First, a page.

Attractions in Wales, United Kingdom

Attractions in Wales, United Kingdom



The coast of Wales is characterized by expansive beaches and cliffs. The Cambrian Mountains run through almost all of Wales. Otherwise the hilly landscapes are covered by meadows and moors. The highest mountain is Snowdon at 1,085 meters.

There are also three national parks in Wales. Snowdonia National Park (Parc Cenedlaethol Eryri), Brecon Beacons National Park (Parc Cenedlaethol Bannau Brycheiniog) and the Pembrokeshire Coast National Park (Parc Cenedlaethol Arfordir Penfro).

Hundreds of red kites flock to the feeding stations in spring every year. Countless puffins and other sea birds can be seen on the islands. A highlight of the spring season. In summer the dolphins and porpoises come near the coast and in autumn the cute seal pups come. Before winter sets in, flocks of wild birds nest in the forests of Wales to hibernate. Visit rctoysadvice for United Kingdom Travel Guide.

Northern Ireland

The landscape of Northern Ireland is undulating and borders in the southeast on the country’s only low mountain range, the Morne Mountains. The Slieve Donard with 849 meters is the highest mountain in Northern Ireland. Approximately in the middle of Northern Ireland is Lough Neagh, the largest inland lake in the British Isles, with an area of ​​388 km².

In Northern Ireland, you don’t need to go on a safari to see wildlife. A walk in nature is enough. Birds such as golden eagles and peregrine falcons make impressive circles. Local deer, badgers and foxes are at home here. At and in the sea are teeming with crabs, shrimps, puffins and dolphins, for example.

Snowdonia National Park

It is located in North Wales and is a popular tourist destination due to its breathtakingly beautiful mountain ranges. The area covers an area of ​​2,170 square kilometers. The region owes its name to Snowdon, the highest point in Wales at 1,085 meters.

From Manchester Airport, the Snowdonia area is approximately 2.5 hours from Motorway 56 and the A55. A good starting point for exploring the national park is the coastal town of Caernarfon, whose cityscape is dominated by CaernarfonCastle, one of the most powerful castles in Great Britain.

The popular excursion area extends to Llanfairfechan. Llanberis is the destination of the Snowdon Mountain Railway, the only British rack railway. The route is 7.5 kilometers long and leads to the summit of Snowdon.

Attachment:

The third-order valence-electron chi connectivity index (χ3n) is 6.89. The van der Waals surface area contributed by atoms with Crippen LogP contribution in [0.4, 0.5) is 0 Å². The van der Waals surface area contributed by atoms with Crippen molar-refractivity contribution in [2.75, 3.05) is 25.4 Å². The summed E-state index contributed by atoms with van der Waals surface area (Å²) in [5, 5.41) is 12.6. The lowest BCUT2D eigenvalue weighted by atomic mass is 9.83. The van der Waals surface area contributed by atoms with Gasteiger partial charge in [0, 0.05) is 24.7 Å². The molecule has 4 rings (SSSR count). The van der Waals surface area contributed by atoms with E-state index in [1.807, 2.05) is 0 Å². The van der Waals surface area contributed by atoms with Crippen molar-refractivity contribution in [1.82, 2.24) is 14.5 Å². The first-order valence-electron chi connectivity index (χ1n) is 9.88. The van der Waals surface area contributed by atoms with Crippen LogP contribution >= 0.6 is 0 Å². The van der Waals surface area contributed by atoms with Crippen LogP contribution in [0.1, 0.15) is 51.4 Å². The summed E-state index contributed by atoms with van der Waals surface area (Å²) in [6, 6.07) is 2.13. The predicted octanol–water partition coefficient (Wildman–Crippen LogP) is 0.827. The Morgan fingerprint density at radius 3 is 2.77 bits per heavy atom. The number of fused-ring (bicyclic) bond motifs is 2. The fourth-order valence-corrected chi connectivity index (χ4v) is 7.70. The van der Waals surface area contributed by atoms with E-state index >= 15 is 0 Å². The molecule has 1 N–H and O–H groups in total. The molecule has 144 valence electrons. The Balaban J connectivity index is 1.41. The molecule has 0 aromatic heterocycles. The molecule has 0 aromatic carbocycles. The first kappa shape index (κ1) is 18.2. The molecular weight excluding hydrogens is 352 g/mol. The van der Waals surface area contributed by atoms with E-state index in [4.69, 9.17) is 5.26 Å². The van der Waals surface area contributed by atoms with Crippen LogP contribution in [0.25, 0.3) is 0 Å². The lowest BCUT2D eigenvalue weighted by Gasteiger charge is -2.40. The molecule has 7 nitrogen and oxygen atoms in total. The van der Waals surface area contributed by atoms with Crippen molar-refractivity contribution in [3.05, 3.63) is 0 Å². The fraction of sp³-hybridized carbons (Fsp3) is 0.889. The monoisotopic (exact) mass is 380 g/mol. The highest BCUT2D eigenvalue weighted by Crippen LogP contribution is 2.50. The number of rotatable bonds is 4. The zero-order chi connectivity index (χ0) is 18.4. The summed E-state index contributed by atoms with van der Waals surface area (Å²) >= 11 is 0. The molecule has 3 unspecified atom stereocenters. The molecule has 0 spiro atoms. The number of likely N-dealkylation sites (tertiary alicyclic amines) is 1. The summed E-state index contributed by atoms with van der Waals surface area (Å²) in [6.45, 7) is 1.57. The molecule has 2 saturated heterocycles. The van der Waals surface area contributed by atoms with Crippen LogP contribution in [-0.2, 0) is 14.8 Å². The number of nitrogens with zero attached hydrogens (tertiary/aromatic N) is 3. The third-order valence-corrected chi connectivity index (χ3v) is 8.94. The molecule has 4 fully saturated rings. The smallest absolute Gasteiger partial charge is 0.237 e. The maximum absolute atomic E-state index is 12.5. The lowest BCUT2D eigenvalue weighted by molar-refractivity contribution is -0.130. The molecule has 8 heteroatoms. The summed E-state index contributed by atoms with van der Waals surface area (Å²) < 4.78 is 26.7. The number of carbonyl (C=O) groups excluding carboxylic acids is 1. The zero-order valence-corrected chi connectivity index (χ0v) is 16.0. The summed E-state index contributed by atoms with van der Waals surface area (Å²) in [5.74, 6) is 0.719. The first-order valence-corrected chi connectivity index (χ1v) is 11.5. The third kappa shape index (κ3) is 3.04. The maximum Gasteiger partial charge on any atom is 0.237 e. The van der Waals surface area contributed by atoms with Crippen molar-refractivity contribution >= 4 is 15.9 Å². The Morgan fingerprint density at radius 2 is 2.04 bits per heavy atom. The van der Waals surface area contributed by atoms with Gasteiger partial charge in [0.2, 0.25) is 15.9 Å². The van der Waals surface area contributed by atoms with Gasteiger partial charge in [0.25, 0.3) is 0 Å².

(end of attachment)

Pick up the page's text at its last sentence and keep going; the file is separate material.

The Snowdon comprises six mountain ridges with deeply cut valleys. It can also be reached on a variety of hiking trails. The most popular hiking route starts at the Llanberis Pass and follows an old mine path. You hike the “blue lake” and the “blue pass”.

The ascent from the picturesque village of Beddgelert is highly recommended. Beddgelert is one of the loveliest towns in Wales. A two-hour hike leads to the Moel Hebog, which offers wonderful views of the Welsh west coast.

On the southern flank of Snowdon, a hike takes you through the idyllic Glaslyn Valley to Llyn Gwynant, a picturesque lake. Betws-y-Coed, another tourist center of the Snowdonia National Park, is located in the middle of the Gwyryr Forest. The attraction of the place is the Waterloo Bridge with the picturesque Fairy Glen Gorge.

A paradise for nature lovers and plant lovers is Bodnant Garden, on the North Welsh coast. Every year in October, the Snowdonia National Park is the focus of sporting interest.

Pembrokeshire Coast

The coast in southwest Wales is very wild and steep cliffs and small, hidden coves alternate with fishing villages. Pembrokeshire Coast is between Cardigan and Afon Tywi.

You can hike the Pembrokeshire Coast Path very well here, but this is only something for experienced hikers. The path is very steep and rocky. For experienced cyclists, the coastal road along the water is a real experience and every effort (gradients between 16 and 25%) is rewarded with beautiful views.

Brecon Beacons

The Brecons are a range of hills and form the border between South Wales and the sparsely populated rest of the country. It is about 750 meters high and has many reservoirs. There is little traffic on the road and there are signposted forest roads that are open to cycling.


The government buildings are located in Alexandra Garden. The City Hall, which is guarded by a dragon on top of the dome, is worth seeing. You can see more red dragons on the lampposts in this part of the city. Nearby is the large Bute Park with Cardiff Castle.

A detour to Cardiff Bay, a bay that is separated from the sea by a dam, is also recommended. In the bay you can see a wooden church built in the Morwegian style.

Attractions in Wales, United Kingdom